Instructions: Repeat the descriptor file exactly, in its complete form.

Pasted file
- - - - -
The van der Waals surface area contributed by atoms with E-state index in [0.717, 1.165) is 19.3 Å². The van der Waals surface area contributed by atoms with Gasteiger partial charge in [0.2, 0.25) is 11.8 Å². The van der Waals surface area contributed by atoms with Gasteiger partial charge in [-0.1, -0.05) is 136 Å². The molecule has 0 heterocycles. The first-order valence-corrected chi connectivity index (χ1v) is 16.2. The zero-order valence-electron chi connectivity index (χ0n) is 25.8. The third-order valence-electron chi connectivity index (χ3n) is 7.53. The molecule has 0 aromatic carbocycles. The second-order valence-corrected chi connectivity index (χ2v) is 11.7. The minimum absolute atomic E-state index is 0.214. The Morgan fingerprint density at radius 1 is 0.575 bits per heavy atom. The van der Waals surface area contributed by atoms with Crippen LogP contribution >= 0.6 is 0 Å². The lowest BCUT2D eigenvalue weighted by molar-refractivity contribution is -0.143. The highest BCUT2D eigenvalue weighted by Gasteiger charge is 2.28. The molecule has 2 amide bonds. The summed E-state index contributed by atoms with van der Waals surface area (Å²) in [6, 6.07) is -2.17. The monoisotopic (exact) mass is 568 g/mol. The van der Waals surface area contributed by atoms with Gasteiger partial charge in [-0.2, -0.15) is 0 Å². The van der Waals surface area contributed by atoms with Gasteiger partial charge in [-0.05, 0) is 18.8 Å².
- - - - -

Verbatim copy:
The van der Waals surface area contributed by atoms with E-state index in [0.717, 1.165) is 19.3 Å². The van der Waals surface area contributed by atoms with Gasteiger partial charge in [0.2, 0.25) is 11.8 Å². The van der Waals surface area contributed by atoms with Gasteiger partial charge in [-0.1, -0.05) is 136 Å². The molecule has 0 heterocycles. The first-order valence-corrected chi connectivity index (χ1v) is 16.2. The zero-order valence-electron chi connectivity index (χ0n) is 25.8. The third-order valence-electron chi connectivity index (χ3n) is 7.53. The molecule has 0 aromatic carbocycles. The second-order valence-corrected chi connectivity index (χ2v) is 11.7. The minimum absolute atomic E-state index is 0.214. The Morgan fingerprint density at radius 1 is 0.575 bits per heavy atom. The van der Waals surface area contributed by atoms with Crippen LogP contribution >= 0.6 is 0 Å². The lowest BCUT2D eigenvalue weighted by molar-refractivity contribution is -0.143. The highest BCUT2D eigenvalue weighted by Gasteiger charge is 2.28. The molecule has 2 amide bonds. The summed E-state index contributed by atoms with van der Waals surface area (Å²) in [6, 6.07) is -2.17. The monoisotopic (exact) mass is 568 g/mol. The van der Waals surface area contributed by atoms with Gasteiger partial charge in [-0.2, -0.15) is 0 Å². The van der Waals surface area contributed by atoms with Gasteiger partial charge in [-0.05, 0) is 18.8 Å².